Analysts have also named future implications if the labor shortage doesn’t improve soon. This includes halting GDP growth, inducing a recession, and hurting the expansion of certain industries dependent on labor. They’ve also named some potential solutions. Employers can improve their workplace benefits, wages, and conditions, as well as alter their vetting process. However, a notable possible solution is the employment of teenagers. According to the U.S. Bureau of Labor, the youth unemployment rate dropped to 9.6% as of July 2021. Certain states have also begun to alter child labor laws in order to accommodate more teens in the workforce. Employers also noticed that teens weren’t asking for higher wages, which led them to advertise more flexible schedules and benefits that would appeal to 16-year-olds, like free food. The issue with raised employment in teens is the possible impact on their lifestyles, such as negative academic performance, added stress, and lack of sleep or participation in extracurricular activities.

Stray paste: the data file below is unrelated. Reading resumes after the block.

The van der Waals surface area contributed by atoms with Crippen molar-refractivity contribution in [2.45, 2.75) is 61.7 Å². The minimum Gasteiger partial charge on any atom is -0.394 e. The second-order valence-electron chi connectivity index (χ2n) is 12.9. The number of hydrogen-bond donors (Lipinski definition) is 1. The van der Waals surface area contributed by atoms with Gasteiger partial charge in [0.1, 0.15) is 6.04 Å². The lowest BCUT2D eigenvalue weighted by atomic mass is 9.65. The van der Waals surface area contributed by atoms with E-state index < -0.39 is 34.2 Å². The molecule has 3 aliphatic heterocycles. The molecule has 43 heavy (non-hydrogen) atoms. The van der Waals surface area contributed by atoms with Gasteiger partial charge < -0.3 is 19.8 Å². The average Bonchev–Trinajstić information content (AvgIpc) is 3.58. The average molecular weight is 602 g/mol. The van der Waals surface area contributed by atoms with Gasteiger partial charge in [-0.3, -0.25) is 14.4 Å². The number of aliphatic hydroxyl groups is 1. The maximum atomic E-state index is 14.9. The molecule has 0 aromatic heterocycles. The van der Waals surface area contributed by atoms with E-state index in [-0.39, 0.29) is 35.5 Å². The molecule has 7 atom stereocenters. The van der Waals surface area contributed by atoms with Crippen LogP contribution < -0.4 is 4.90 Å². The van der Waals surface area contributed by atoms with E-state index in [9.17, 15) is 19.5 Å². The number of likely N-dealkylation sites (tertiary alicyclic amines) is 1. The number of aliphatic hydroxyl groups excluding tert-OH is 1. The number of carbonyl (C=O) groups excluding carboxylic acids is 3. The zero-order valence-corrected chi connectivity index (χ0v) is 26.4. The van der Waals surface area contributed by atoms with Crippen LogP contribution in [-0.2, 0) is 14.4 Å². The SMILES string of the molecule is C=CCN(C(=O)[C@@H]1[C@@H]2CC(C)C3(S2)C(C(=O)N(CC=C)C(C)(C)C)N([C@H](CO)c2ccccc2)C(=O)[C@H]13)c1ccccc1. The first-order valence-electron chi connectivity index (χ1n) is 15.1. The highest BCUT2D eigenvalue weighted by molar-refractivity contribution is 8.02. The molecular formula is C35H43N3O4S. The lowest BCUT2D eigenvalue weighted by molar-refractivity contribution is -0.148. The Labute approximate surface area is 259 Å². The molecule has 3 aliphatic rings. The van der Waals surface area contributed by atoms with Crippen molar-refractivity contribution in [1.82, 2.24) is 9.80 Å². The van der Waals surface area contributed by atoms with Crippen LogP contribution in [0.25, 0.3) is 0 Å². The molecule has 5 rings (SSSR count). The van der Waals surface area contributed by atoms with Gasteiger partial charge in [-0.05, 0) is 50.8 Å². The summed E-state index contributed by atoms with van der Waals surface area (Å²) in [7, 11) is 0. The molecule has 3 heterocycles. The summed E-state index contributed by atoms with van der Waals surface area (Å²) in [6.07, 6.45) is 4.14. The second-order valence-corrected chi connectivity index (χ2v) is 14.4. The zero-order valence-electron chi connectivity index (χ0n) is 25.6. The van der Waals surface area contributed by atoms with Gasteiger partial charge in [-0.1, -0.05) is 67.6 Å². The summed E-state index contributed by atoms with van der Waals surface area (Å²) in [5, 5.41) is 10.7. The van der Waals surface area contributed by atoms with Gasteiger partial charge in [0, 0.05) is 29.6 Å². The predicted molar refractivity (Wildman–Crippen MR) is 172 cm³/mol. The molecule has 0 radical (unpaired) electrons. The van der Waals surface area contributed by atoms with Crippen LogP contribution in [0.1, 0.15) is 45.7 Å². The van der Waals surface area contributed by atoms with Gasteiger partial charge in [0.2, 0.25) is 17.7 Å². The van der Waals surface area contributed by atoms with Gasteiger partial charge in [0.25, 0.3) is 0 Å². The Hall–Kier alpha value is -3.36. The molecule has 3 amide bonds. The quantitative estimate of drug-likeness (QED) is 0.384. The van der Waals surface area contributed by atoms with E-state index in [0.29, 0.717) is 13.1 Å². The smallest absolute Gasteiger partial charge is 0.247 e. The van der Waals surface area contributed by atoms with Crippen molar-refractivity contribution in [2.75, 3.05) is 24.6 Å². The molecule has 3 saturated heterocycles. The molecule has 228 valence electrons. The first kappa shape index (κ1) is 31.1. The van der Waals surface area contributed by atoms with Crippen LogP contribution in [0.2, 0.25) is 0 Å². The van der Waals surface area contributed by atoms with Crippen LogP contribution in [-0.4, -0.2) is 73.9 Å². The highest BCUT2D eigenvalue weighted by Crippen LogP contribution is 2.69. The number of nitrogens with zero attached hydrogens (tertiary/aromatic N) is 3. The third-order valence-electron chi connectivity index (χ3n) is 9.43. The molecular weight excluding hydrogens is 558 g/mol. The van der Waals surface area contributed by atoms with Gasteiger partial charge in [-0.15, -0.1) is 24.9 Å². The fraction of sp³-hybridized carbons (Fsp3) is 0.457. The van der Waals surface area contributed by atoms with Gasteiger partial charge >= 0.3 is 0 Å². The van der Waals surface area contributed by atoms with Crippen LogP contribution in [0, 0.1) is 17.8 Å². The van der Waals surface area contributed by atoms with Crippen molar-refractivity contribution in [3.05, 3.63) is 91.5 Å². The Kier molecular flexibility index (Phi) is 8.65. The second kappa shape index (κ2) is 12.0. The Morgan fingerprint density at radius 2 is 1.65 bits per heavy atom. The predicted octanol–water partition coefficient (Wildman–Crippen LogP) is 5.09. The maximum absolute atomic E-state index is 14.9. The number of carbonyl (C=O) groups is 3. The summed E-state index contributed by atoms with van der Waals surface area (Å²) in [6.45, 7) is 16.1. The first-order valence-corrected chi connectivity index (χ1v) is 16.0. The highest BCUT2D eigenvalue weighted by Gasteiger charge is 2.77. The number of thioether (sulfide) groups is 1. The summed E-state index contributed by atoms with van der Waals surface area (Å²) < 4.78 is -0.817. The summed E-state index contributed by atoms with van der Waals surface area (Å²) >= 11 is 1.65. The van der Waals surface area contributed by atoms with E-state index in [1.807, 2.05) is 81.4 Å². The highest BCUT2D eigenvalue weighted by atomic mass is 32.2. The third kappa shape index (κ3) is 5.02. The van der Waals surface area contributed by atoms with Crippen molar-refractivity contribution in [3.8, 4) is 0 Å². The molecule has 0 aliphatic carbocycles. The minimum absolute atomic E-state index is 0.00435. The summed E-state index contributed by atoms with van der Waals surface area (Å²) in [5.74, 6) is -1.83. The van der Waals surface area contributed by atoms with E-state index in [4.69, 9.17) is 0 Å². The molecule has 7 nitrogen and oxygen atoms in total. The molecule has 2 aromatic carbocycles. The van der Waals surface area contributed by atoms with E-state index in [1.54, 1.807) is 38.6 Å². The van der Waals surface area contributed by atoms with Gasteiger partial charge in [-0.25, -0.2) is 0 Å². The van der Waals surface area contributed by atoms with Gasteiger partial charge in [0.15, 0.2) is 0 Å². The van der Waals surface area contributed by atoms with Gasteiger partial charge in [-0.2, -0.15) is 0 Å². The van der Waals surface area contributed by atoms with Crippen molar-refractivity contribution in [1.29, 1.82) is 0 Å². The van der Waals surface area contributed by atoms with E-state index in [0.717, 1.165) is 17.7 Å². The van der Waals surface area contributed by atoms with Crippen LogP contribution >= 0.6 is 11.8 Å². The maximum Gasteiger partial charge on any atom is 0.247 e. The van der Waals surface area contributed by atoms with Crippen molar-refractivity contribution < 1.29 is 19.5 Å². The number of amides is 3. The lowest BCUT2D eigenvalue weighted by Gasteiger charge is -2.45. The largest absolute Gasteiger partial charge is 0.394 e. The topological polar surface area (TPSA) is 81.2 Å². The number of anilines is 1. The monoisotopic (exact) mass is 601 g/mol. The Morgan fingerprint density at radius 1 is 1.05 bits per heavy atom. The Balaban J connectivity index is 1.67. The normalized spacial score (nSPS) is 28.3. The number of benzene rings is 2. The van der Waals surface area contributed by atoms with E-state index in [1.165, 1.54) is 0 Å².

The labor shortage has impacted those living in the U.S., whether through leaving a job, being in the family of someone who has left their job, or simply being a consumer, watching prices shoot up. Teens will play a role in lessening this shortening of labor, but to what extent? As people move on to retirement or pursue small business, part of the role has fallen onto teens to fill those gaps and keep our society that relies on consumerism running. The future is uncertain regarding industries that depend on labor, but one thing is sure. Teens and young adults are, and will contribute to reducing the effects of the Great Resignation.